The so-called high crime rates are also high victimization rates. Places where we need good, productive relationships with police more than anything. The only way that we get there is we have to restore trust. More than any of the things we put on table is moving victim services into the community where it can be accessed by any victim of crime, even before they’ve made a formal report. People who have been sexually assaulted, sometimes they need to see a mental health counselor and get their head on straight before they move further. When you look at the trauma that crime causes in communities, it’s clear that every crime survivor needs access to victim services.
How do you respond to the criticism that some of your policy proposals are idealistic, but will be difficult to implement in reality? Can you really reduce Maryland’s prison population by 30 percent?
I suspect those people haven’t read my plan. I teach public policy at the university level, including criminal justice reform. We’re proud of the fact that we’re the first campaign in the history of Maryland to put out a comprehensive criminal justice reform plan. Our basic theory is simple. You decrease recidivism — recidivism in Maryland is way too high. We decrease it by ten to 15 percent from what it is now, and our prison system will shrink seven to eight percent a year. In four years, you’re down 30 percent. That would give us the incarceration rate the state of New Jersey has presently. If we get an incarceration rate in line with New Jersey, we’ll be saving $660 million a year.
Maryland, like many states, has serious issues with drug addiction. How do you think Hogan has failed when it comes to the drug crisis?
It’s all connected. Addiction and incarceration usually occur in people’s lives after a series of other systems have failed them. Schools have fallen from first to sixth. Health care costs have surged 120 percent — high health care costs are now the leading cause of bankruptcy in Maryland. Our economy is flat and we’re now dead last in job growth, dead last in income growth. If we had the job growth of Virginia, we’d have 40,000 more jobs, and they’re way below the national average. In the last four years, murders are up 34 percent outside of Baltimore City, statewide, and they’re up over 50 percent when you include Baltimore City, statewide. And deaths from opioids are up 160 percent.
In the case of opioids, Governor Hogan ran for office saying it was an emergency, that he would declare a state of emergency on his first day in office, and then he waited two years while thousands of our neighbors died. In the debate, he said he had to study it. We have been fighting heroin and opioid addiction for generations. It’s not a new thing. I’ll be a day one governor, and that’s why I put so many plans out there with all the payment very clear. On this one, what I’m saying is we really have to embrace it as a public health crisis and deal with it that way. We will not incarcerate our way out of an addiction problem.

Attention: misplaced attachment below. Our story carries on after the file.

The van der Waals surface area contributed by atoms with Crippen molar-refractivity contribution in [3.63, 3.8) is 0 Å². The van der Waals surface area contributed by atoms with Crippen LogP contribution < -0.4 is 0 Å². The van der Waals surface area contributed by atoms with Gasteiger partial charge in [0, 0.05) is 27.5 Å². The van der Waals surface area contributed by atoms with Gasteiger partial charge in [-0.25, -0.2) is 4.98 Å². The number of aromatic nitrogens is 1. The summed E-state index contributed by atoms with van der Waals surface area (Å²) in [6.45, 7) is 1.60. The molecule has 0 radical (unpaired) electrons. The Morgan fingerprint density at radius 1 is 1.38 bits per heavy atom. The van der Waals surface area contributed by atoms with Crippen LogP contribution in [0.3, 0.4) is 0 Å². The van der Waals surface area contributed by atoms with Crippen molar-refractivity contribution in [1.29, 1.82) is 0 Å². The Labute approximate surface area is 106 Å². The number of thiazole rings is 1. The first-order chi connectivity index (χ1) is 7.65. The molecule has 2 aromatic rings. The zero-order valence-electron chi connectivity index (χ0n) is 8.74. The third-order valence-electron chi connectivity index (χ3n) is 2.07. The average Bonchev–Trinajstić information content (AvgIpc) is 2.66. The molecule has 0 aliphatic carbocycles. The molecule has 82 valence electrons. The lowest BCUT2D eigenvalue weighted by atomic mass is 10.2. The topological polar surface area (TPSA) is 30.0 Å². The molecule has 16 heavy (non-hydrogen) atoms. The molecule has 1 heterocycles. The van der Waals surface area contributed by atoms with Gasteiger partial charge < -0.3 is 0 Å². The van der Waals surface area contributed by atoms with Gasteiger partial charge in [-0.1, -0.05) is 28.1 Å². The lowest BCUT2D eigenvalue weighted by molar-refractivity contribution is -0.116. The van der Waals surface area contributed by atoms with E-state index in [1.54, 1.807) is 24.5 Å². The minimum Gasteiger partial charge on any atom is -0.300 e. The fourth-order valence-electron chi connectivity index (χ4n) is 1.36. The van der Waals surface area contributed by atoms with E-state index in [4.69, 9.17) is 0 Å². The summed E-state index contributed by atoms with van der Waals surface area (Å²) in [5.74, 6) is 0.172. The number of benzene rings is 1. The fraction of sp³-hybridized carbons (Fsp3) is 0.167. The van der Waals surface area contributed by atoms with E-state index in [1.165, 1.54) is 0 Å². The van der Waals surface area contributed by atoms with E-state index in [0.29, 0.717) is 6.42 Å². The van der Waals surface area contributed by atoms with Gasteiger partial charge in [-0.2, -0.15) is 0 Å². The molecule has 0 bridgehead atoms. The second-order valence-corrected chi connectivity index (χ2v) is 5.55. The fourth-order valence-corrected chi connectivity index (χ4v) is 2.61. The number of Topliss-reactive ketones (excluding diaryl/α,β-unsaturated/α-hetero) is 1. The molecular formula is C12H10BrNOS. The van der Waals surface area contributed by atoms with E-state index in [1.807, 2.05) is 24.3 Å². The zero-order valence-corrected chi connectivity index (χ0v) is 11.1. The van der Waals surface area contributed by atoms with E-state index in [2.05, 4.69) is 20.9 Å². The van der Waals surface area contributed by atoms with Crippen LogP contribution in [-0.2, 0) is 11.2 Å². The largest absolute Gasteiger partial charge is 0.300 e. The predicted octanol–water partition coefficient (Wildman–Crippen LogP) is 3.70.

You have spoken on the campaign trail about your staunch opposition to President Trump. What concerns you the most about the president’s almost two years in office? What could you do about it as governor of Maryland?
Donald Trump has resurrected politics of divide and conquer in a very aggressive way. We see it in scapegoating of Muslim Americans, immigrants, unions, women’s rights activists, black people, and many other groups. We also see it reflected in an increase in hate crimes in our states and bullying in our schoolyards. As governor, I’ll set a high bar for civility, inclusion, and lead the people of our state in listening to each other and recognizing that we have more in common than we don’t.
You’re not the only African American gubernatorial candidate who could make history in November. Stacey Abrams and Andrew Gillum, the Democratic candidates in Georgia and Florida, could also become the first black governors of their states.
Stacey and Andrew are both old friends. Especially Stacey. Stacey and I have organized together since we were 20 years ago. We all came together 25 years ago to stop the governor of Mississippi from turning a college into a prison, and we won.
I spoke to a Baltimore resident this morning who said the last time she cast a ballot was for President Obama in 2012, but she plans to vote for you in the midterms. What are you doing to get disengaged voters to show up in November?
We have five times as many organizers on the ground right now as we had on the ground on Election Day in 2014. We built an army of organizers across the state. In Baltimore City on any given Saturday, there will be 120, 150 volunteers knocking on 6,000 to 8,000 doors. We’re not taking anything for granted.
Do you think the polls reflect that?
We proved in the primary that we engage a larger electorate than the pollsters thought. We defied every pollster, we defied every pundit, and then we won by ten points. They predicted a very different outcome.
This interview has been edited for length and clarity.